Pervez Musharraf says he likes Hafiz Saeed, is 'biggest supporter' of LeT
Pervez Musharraf, who currently lives in self-exile in Dubai since leaving Pakistan after being charged with treason, made the remarks while appearing on a TV talk show late on Tuesday night.
Former Pakistani military ruler Pervez Musharraf has said he likes Jamaat-ud-Dawah chief Hafiz Saeed and is the “biggest supporter” of the Lashkar-e-Taiba as it involved in targeting the Indian Army in Kashmir.
Musharraf, who currently lives in self-exile in Dubai since leaving Pakistan after being charged with treason, made the remarks while appearing on a TV talk show late on Tuesday night.
“I’m the biggest supporter of Lashkar-e-Taiba and I know the LeT and JuD people like me,” he said, while responding to a question on how the man who had once pursued the policy of “enlightened moderation” was joining hands with hardline Islamic groups.
Asked if he likes Saeed, the founder of the LeT, Musharraf replied: “Yes, I have met him, even recently…I have always been in favour of action in Kashmir, and I’ve always been in their favour, that in Kashmir we must pressure the Indian Army and this (LeT) is the biggest force.”
Musharraf also said the LeT “was not involved” in the 2008 Mumbai attacks.
The attacks on India’s financial hub was carried out by a 10-member LeT team, one of whom – Ajmal Kasab – was captured alive. Pakistan officially acknowledged the conspiracy behind the attacks was hatched on its soil in 2009 and arrested seven people for the attacks, including LeT operations commander Zakiur Rehman Lakhvi.
Speaking in a mix of Urdu and English, Musharraf explained the switch from the days of “enlightened moderation” to his All Pakistan Muslim League forging alliances with Islamist groups by saying: “It is the requirement of the day, you must do everything in light of the reality of Pakistan.”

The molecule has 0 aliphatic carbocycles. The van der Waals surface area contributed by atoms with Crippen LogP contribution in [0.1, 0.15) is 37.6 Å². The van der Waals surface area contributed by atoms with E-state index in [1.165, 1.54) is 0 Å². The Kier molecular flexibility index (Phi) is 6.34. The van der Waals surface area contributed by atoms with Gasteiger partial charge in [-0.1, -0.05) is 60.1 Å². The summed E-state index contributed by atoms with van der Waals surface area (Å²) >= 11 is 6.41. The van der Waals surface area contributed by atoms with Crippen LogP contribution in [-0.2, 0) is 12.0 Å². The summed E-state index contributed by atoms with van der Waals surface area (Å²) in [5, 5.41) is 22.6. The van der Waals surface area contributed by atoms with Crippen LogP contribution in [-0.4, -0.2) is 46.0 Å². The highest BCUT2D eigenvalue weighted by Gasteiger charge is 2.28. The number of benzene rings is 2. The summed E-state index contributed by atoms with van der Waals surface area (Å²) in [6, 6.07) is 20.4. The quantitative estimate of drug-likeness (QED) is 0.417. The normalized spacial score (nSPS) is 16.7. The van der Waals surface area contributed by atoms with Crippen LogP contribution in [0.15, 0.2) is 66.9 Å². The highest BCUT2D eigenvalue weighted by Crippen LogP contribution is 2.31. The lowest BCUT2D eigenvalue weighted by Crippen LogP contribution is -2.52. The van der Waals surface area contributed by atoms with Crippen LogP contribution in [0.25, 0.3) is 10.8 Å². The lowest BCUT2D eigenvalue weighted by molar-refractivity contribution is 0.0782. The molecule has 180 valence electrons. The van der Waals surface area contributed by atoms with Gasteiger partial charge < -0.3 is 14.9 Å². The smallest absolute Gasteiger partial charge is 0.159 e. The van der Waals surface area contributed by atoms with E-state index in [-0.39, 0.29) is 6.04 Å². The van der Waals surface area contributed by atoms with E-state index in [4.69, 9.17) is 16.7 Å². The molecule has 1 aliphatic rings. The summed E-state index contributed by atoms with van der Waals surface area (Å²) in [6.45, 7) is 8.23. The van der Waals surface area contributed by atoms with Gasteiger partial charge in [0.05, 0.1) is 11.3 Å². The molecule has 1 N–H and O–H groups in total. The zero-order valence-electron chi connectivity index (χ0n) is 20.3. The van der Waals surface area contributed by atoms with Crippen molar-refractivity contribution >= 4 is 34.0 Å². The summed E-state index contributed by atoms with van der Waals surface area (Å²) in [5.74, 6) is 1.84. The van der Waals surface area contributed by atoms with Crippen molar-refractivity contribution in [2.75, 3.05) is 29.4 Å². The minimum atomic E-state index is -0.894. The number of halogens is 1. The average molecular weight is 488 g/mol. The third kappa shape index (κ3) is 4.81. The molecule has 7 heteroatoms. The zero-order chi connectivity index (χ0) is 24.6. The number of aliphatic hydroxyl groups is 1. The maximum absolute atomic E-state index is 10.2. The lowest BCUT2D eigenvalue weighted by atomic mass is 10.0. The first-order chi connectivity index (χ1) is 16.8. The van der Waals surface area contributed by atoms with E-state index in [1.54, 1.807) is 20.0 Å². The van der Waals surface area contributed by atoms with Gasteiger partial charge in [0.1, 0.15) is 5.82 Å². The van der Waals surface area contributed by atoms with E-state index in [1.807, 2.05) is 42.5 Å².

He added, “I am liberal and moderate, these are my thoughts but that doesn’t mean I’m against all religious people.”
Musharraf’s regime had banned the LeT and Jaish-e-Mohammed in January 2002, weeks after a terror attack on the Indian Parliament. The Sunni Tehrik, a group with which Musharraf’s party has formed an alliance, was placed on the interior ministry’s “watch list”.
The former president, who was forced to step down in 2008, claimed India and the US got the LeT “declared terrorists”. He added, “Yes, they are involved in Kashmir and in Kashmir, it is between we and India.”
Asked why he had banned the LeT in 2002, Musharraf replied: “The situation was different at that time. My vision was that we were moving towards peace, they (India) were moving toward my four-point agenda (for resolving the Kashmir issue), let us reduce mujahideen and increase political…”
Musharraf described a recent White House statement calling on Pakistan to arrest Saeed and prosecute him as “offensive”.
“This is very offensive language and an insult to Pakistan’s sovereignty. I would never accept this language and I would have said, ‘Please don’t dictate to us. We are in charge here, we decide on who is the LeT head, whether he has to be tried, whether he has to be punished. It is our decision.’”
The US last week threatened Pakistan with “repercussions for bilateral relations” if Saeed, who was recently released from nearly 10 months of house arrest, was not immediately re-arrested and charged.